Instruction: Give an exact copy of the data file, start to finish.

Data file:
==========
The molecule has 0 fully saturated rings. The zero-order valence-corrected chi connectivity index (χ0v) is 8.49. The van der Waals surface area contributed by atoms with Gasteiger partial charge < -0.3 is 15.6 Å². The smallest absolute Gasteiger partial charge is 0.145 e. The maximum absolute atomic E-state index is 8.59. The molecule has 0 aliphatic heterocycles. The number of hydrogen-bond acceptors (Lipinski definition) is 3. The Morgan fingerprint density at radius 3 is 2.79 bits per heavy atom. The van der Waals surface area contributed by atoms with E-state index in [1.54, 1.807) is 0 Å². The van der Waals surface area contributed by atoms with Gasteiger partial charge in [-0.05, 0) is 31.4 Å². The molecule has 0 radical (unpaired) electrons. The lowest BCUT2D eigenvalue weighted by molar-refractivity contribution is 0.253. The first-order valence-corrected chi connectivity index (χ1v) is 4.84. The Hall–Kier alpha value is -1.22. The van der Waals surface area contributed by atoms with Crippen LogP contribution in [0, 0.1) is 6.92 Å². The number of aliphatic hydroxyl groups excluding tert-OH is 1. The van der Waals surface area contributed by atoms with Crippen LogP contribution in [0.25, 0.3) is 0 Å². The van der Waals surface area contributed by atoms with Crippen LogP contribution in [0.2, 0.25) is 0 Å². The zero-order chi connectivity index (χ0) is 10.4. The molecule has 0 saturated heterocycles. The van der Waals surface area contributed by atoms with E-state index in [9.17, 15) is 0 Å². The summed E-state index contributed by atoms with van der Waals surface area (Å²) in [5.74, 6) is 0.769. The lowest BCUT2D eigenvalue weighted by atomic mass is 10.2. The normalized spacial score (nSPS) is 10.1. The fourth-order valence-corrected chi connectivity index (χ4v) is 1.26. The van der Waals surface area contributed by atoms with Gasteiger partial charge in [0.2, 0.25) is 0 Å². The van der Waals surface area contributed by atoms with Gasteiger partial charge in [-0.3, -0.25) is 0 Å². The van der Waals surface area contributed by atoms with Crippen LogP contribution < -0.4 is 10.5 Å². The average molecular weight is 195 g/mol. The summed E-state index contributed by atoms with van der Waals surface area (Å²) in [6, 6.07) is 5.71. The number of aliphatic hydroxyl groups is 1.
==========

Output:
The molecule has 0 fully saturated rings. The zero-order valence-corrected chi connectivity index (χ0v) is 8.49. The van der Waals surface area contributed by atoms with Gasteiger partial charge < -0.3 is 15.6 Å². The smallest absolute Gasteiger partial charge is 0.145 e. The maximum absolute atomic E-state index is 8.59. The molecule has 0 aliphatic heterocycles. The number of hydrogen-bond acceptors (Lipinski definition) is 3. The Morgan fingerprint density at radius 3 is 2.79 bits per heavy atom. The van der Waals surface area contributed by atoms with E-state index in [1.54, 1.807) is 0 Å². The van der Waals surface area contributed by atoms with Gasteiger partial charge in [-0.05, 0) is 31.4 Å². The molecule has 0 radical (unpaired) electrons. The lowest BCUT2D eigenvalue weighted by molar-refractivity contribution is 0.253. The first-order valence-corrected chi connectivity index (χ1v) is 4.84. The Hall–Kier alpha value is -1.22. The van der Waals surface area contributed by atoms with Crippen LogP contribution in [0, 0.1) is 6.92 Å². The number of aliphatic hydroxyl groups excluding tert-OH is 1. The van der Waals surface area contributed by atoms with Crippen LogP contribution in [0.25, 0.3) is 0 Å². The van der Waals surface area contributed by atoms with Crippen LogP contribution in [0.2, 0.25) is 0 Å². The zero-order chi connectivity index (χ0) is 10.4. The molecule has 0 saturated heterocycles. The van der Waals surface area contributed by atoms with E-state index in [9.17, 15) is 0 Å². The summed E-state index contributed by atoms with van der Waals surface area (Å²) in [5.74, 6) is 0.769. The lowest BCUT2D eigenvalue weighted by atomic mass is 10.2. The normalized spacial score (nSPS) is 10.1. The fourth-order valence-corrected chi connectivity index (χ4v) is 1.26. The van der Waals surface area contributed by atoms with Gasteiger partial charge in [0.2, 0.25) is 0 Å². The van der Waals surface area contributed by atoms with Gasteiger partial charge in [-0.3, -0.25) is 0 Å². The van der Waals surface area contributed by atoms with Crippen LogP contribution < -0.4 is 10.5 Å². The average molecular weight is 195 g/mol. The summed E-state index contributed by atoms with van der Waals surface area (Å²) in [6, 6.07) is 5.71. The number of aliphatic hydroxyl groups is 1.